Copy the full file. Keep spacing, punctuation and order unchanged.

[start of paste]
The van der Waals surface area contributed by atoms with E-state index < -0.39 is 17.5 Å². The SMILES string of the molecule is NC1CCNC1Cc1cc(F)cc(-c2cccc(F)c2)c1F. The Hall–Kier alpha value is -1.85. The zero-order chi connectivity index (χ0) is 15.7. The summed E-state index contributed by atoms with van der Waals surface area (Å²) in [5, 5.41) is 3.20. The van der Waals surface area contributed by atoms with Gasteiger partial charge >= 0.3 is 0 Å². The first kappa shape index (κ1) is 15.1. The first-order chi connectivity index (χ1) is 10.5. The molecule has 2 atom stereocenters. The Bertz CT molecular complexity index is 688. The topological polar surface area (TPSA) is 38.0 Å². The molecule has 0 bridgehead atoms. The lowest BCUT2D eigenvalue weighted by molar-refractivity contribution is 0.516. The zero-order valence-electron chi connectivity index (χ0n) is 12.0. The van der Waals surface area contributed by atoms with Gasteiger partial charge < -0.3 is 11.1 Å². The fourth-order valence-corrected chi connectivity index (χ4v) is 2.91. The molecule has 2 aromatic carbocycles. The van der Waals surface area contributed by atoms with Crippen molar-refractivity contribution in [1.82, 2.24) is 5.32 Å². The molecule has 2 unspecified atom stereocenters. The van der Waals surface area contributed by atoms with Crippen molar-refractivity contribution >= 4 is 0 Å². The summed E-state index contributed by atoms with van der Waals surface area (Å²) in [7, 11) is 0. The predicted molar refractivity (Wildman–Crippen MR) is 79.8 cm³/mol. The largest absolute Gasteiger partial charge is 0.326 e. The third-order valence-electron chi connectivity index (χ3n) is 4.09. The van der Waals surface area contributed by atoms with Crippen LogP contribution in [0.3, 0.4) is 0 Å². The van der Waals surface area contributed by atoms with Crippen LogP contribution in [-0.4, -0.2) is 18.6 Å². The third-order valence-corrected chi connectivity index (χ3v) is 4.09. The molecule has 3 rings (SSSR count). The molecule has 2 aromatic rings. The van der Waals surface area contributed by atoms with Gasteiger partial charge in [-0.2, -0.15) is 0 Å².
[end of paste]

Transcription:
The van der Waals surface area contributed by atoms with E-state index < -0.39 is 17.5 Å². The SMILES string of the molecule is NC1CCNC1Cc1cc(F)cc(-c2cccc(F)c2)c1F. The Hall–Kier alpha value is -1.85. The zero-order chi connectivity index (χ0) is 15.7. The summed E-state index contributed by atoms with van der Waals surface area (Å²) in [5, 5.41) is 3.20. The van der Waals surface area contributed by atoms with Gasteiger partial charge >= 0.3 is 0 Å². The first kappa shape index (κ1) is 15.1. The first-order chi connectivity index (χ1) is 10.5. The molecule has 2 atom stereocenters. The Bertz CT molecular complexity index is 688. The topological polar surface area (TPSA) is 38.0 Å². The molecule has 0 bridgehead atoms. The lowest BCUT2D eigenvalue weighted by molar-refractivity contribution is 0.516. The zero-order valence-electron chi connectivity index (χ0n) is 12.0. The van der Waals surface area contributed by atoms with Gasteiger partial charge < -0.3 is 11.1 Å². The fourth-order valence-corrected chi connectivity index (χ4v) is 2.91. The molecule has 2 aromatic carbocycles. The van der Waals surface area contributed by atoms with Crippen molar-refractivity contribution in [1.82, 2.24) is 5.32 Å². The molecule has 2 unspecified atom stereocenters. The van der Waals surface area contributed by atoms with Crippen molar-refractivity contribution >= 4 is 0 Å². The summed E-state index contributed by atoms with van der Waals surface area (Å²) in [7, 11) is 0. The predicted molar refractivity (Wildman–Crippen MR) is 79.8 cm³/mol. The largest absolute Gasteiger partial charge is 0.326 e. The third-order valence-electron chi connectivity index (χ3n) is 4.09. The van der Waals surface area contributed by atoms with Crippen LogP contribution in [0.3, 0.4) is 0 Å². The van der Waals surface area contributed by atoms with Crippen LogP contribution in [-0.4, -0.2) is 18.6 Å². The third-order valence-corrected chi connectivity index (χ3v) is 4.09. The molecule has 3 rings (SSSR count). The molecule has 2 aromatic rings. The van der Waals surface area contributed by atoms with Gasteiger partial charge in [-0.2, -0.15) is 0 Å².